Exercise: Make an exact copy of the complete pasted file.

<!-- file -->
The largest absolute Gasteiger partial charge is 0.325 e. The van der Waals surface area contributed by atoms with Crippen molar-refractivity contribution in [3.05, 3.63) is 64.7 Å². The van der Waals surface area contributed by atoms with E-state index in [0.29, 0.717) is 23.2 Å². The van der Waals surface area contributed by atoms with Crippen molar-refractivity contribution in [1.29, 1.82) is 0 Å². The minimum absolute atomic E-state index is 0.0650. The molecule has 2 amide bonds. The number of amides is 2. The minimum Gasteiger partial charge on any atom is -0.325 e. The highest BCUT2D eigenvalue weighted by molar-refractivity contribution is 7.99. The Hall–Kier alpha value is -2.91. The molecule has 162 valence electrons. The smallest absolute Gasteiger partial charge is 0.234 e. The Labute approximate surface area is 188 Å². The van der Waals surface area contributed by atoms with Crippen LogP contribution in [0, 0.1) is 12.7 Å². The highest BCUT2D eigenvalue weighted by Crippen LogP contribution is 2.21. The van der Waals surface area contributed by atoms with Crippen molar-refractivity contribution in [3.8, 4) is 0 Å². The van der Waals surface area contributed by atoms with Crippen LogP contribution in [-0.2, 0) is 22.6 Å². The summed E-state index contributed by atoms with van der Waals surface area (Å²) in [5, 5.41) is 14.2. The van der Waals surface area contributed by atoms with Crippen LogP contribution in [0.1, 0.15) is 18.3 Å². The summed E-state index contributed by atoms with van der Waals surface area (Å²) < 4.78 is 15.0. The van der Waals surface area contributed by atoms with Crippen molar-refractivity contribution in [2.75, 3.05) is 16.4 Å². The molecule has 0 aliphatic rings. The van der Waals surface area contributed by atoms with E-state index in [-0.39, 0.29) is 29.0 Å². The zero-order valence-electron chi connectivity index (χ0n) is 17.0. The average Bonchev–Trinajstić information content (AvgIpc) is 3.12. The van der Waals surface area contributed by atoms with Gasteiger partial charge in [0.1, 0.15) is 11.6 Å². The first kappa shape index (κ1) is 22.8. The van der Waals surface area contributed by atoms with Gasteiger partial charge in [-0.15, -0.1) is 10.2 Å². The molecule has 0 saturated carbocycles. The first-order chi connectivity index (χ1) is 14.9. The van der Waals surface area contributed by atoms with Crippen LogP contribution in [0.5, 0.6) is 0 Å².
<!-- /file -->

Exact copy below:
The largest absolute Gasteiger partial charge is 0.325 e. The van der Waals surface area contributed by atoms with Crippen molar-refractivity contribution in [3.05, 3.63) is 64.7 Å². The van der Waals surface area contributed by atoms with E-state index in [0.29, 0.717) is 23.2 Å². The van der Waals surface area contributed by atoms with Crippen molar-refractivity contribution in [1.29, 1.82) is 0 Å². The minimum absolute atomic E-state index is 0.0650. The molecule has 2 amide bonds. The number of amides is 2. The minimum Gasteiger partial charge on any atom is -0.325 e. The highest BCUT2D eigenvalue weighted by molar-refractivity contribution is 7.99. The Hall–Kier alpha value is -2.91. The molecule has 162 valence electrons. The smallest absolute Gasteiger partial charge is 0.234 e. The Labute approximate surface area is 188 Å². The van der Waals surface area contributed by atoms with Crippen LogP contribution in [0, 0.1) is 12.7 Å². The highest BCUT2D eigenvalue weighted by Crippen LogP contribution is 2.21. The van der Waals surface area contributed by atoms with Crippen molar-refractivity contribution in [3.8, 4) is 0 Å². The van der Waals surface area contributed by atoms with Crippen LogP contribution in [-0.2, 0) is 22.6 Å². The summed E-state index contributed by atoms with van der Waals surface area (Å²) in [5, 5.41) is 14.2. The van der Waals surface area contributed by atoms with Crippen LogP contribution in [0.1, 0.15) is 18.3 Å². The summed E-state index contributed by atoms with van der Waals surface area (Å²) < 4.78 is 15.0. The van der Waals surface area contributed by atoms with Crippen molar-refractivity contribution in [2.75, 3.05) is 16.4 Å². The molecule has 0 aliphatic rings. The van der Waals surface area contributed by atoms with E-state index in [-0.39, 0.29) is 29.0 Å². The zero-order valence-electron chi connectivity index (χ0n) is 17.0. The average Bonchev–Trinajstić information content (AvgIpc) is 3.12. The van der Waals surface area contributed by atoms with Gasteiger partial charge in [0.1, 0.15) is 11.6 Å². The first kappa shape index (κ1) is 22.8. The van der Waals surface area contributed by atoms with Gasteiger partial charge in [-0.15, -0.1) is 10.2 Å². The molecule has 0 saturated carbocycles. The first-order chi connectivity index (χ1) is 14.9. The van der Waals surface area contributed by atoms with Crippen LogP contribution in [0.5, 0.6) is 0 Å².